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The All New KMX Koyote


<>All New!

KMX has been known for their tough, and yet relatively inexpensive, entry-level sports trikes. The KMX Karts offer great quality, durability, and capability at a reasonable price.

The new KMX Koyote hasnít changed in that regard, but is a whole new breed of KMX. While more expensive than the Venom model it replaced, the Koyote has a completely redesigned frame, several new features, and upgraded components.

The two biggest changes the Koyote has seen over KMXís previous top of the line trike, the Venom, is that it KMX has built the Koyote with an integrated mesh seat rather than the bucket seen on all other KMX trikes, and it has a newly designed folding frame.
It retains the extruded square-ish aluminum frame, and bar end shifters, but the rear gearing has now been bumped up to 10 speeds.


Speaking of drive train, this trike has a 20-speed gearing setup with a nice 52-42 double up front, and a wide 11-36 cassette in the rear. Shifting is handled by Microshift bar end shifters that provide a nice responsive feel, and keep the grip area smooth for comfort on long hauls.
The rear shifter controls a Microshift XCD rear derailleur, which finds each gear with quick precision, and never misses. Despite being less expensive than other brand 10-speed derailleurs, the Microshift unit looks expensive and shifts as good as derailleurs twice the price.
Controlling the front gears is another Microshift derailleur that handles the double with ease.
With the 20-inch rear wheel, and 20-speed drivetrain, I was able to climb every hill Iíve encountered, and can still easily maintain about 17-18 mph on flat ground, with enough gearing to continue pedalling up through 20 mph on descents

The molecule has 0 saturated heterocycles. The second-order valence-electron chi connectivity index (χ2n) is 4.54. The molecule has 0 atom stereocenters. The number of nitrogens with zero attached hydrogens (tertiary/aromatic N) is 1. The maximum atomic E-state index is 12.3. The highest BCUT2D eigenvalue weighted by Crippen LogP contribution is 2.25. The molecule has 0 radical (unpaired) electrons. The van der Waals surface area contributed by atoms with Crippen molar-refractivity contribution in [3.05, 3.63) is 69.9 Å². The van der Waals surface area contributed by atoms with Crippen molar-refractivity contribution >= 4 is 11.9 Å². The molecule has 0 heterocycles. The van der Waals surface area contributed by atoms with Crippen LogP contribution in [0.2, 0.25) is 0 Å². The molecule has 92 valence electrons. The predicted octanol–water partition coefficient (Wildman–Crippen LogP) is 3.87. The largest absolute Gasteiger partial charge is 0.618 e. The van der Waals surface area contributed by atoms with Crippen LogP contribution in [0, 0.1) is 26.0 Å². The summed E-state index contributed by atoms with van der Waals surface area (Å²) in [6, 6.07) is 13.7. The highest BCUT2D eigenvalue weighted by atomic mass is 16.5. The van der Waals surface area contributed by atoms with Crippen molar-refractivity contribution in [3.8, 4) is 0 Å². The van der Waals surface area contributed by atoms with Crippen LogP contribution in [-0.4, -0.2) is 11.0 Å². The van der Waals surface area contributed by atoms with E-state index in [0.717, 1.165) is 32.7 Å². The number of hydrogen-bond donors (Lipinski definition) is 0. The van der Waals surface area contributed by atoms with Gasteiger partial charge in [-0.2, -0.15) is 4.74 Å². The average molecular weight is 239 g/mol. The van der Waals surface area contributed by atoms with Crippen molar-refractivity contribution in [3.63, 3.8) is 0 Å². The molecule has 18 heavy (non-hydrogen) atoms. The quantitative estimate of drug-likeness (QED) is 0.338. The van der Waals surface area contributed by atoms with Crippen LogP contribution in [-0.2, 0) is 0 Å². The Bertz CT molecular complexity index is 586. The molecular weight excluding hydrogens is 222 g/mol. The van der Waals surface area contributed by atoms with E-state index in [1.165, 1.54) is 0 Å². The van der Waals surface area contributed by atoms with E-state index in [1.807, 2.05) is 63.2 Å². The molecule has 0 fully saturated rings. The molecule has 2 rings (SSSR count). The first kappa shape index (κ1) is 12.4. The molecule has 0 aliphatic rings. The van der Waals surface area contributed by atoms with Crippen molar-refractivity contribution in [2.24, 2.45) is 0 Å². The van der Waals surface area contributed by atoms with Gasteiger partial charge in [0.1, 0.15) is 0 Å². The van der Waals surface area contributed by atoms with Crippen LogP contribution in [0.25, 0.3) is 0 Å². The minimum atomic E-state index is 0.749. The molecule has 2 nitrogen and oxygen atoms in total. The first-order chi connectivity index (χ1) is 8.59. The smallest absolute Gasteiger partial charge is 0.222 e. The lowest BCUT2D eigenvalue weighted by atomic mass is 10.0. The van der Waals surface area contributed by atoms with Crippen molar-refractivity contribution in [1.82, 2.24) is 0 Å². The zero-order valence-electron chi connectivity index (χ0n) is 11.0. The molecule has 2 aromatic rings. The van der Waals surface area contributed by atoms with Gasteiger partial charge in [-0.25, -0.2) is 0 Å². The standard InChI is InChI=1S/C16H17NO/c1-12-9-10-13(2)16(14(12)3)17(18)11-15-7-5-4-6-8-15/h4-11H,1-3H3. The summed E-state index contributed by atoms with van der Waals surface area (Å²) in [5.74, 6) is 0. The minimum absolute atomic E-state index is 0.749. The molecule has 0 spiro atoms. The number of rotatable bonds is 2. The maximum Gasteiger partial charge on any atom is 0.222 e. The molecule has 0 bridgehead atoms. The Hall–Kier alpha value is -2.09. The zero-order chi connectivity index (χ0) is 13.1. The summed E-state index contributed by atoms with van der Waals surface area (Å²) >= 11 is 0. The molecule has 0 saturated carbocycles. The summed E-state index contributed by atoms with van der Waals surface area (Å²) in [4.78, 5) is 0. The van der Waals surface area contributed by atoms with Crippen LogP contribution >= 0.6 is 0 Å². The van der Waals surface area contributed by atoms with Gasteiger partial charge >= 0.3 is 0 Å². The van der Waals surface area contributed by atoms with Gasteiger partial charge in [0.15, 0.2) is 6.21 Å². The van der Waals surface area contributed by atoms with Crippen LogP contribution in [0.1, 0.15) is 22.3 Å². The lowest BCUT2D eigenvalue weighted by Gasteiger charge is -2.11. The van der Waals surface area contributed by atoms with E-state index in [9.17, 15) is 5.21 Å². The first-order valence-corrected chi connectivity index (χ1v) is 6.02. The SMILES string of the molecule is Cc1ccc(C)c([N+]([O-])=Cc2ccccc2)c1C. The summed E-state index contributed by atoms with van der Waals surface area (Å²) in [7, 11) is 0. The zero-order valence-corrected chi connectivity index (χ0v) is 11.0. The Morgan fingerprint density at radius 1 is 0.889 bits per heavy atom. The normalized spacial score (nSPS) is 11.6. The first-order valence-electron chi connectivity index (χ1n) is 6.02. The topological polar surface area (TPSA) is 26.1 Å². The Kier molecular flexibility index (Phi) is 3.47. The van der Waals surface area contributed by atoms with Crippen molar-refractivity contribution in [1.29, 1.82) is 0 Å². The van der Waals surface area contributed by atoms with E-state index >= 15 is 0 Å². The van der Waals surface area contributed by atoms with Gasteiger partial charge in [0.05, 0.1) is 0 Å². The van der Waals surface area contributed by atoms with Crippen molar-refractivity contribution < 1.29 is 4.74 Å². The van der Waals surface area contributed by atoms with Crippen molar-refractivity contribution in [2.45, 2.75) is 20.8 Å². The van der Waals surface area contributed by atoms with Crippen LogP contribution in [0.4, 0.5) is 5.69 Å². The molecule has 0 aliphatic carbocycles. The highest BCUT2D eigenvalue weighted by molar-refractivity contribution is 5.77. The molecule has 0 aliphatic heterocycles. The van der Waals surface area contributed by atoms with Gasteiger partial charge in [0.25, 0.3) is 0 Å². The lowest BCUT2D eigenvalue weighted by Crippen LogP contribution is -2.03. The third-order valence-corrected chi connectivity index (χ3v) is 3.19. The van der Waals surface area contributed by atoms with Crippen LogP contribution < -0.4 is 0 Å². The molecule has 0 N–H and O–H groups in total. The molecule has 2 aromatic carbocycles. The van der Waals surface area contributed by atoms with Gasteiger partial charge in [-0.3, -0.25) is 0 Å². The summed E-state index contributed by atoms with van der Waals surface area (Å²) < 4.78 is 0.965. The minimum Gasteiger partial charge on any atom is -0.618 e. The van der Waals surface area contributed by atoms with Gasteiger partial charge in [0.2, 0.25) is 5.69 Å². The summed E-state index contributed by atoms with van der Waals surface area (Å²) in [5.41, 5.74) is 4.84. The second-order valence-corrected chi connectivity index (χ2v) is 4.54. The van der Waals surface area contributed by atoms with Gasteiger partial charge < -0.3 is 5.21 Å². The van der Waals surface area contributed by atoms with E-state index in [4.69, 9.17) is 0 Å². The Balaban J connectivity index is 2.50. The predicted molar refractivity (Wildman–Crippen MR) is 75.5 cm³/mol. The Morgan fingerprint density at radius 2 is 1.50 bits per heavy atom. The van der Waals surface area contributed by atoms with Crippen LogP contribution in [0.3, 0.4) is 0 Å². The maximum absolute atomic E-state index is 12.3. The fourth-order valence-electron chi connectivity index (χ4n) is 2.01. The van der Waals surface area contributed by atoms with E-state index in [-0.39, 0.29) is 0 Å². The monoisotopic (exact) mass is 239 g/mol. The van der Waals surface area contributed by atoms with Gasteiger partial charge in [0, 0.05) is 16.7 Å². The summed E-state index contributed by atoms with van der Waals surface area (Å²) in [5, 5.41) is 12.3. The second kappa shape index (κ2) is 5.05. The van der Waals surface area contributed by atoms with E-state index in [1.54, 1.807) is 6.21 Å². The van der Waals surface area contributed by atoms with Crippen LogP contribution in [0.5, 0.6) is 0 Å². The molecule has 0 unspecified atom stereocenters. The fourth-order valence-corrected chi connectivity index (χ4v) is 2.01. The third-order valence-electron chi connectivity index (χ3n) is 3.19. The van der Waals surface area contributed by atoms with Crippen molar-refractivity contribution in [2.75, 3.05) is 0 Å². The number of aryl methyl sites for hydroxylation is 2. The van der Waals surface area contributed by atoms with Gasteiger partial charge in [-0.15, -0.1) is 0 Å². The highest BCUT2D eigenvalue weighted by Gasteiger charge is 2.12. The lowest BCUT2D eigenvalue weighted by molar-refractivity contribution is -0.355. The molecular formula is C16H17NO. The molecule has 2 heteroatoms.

<>Wheels and Tires

The stock Wheels are 20Ē 32 hole Aluminum Jetset 337 double wall, wrapped in Kenda Kompact 20X1.75, and they feature a smooth tread pattern, with built-in Kevlar liner to help protect against flats. They roll nicely and seem to hold up to the rough, thorn ridden roads our area has.


Brakes are 160mm Bengal discs being pulled by two Promax locking levers. These are pretty standard components with several trike manufacturers. They offer good feel, and plenty of stopping power. The locking levers are very convenient when getting on and off the trike.


One of the biggest changes the Koyote has seen over previous KMX trikes is the use of a mesh seat rather than the bucket on other models. The advantages to this design are improved comfort on longer rides, more breathability, and more adjustability. The seat itself is higher in the shoulder, and has an integrated headrest which helps with comfort for taller riders.


Along with the revised seat, KMX has changed the handlebars on all models, making them wider to help decrease turn radius, and increase the clearance between the tire, and handlebar.


The main frame on the Koyote is made of extruded aluminum. This was introduced with the Venom model. The tubing profile has additional strengthening features inside the tubing which allow for use of thinner material to reduce weight and increase strength. Along with the lightweight materials, the frame also incorporates a folding hinge at the rear, to cut down on length making it easier to store, and transport. It does not require removal of the seat, so fold time is quick, and quite easy to do.

<>To Sum Up

With the updates made to this new model, it really pushes KMX from a sprinter, into something that can be used for longer distance riding, and more serious performance riding. with improved comfort and functionality across the board.

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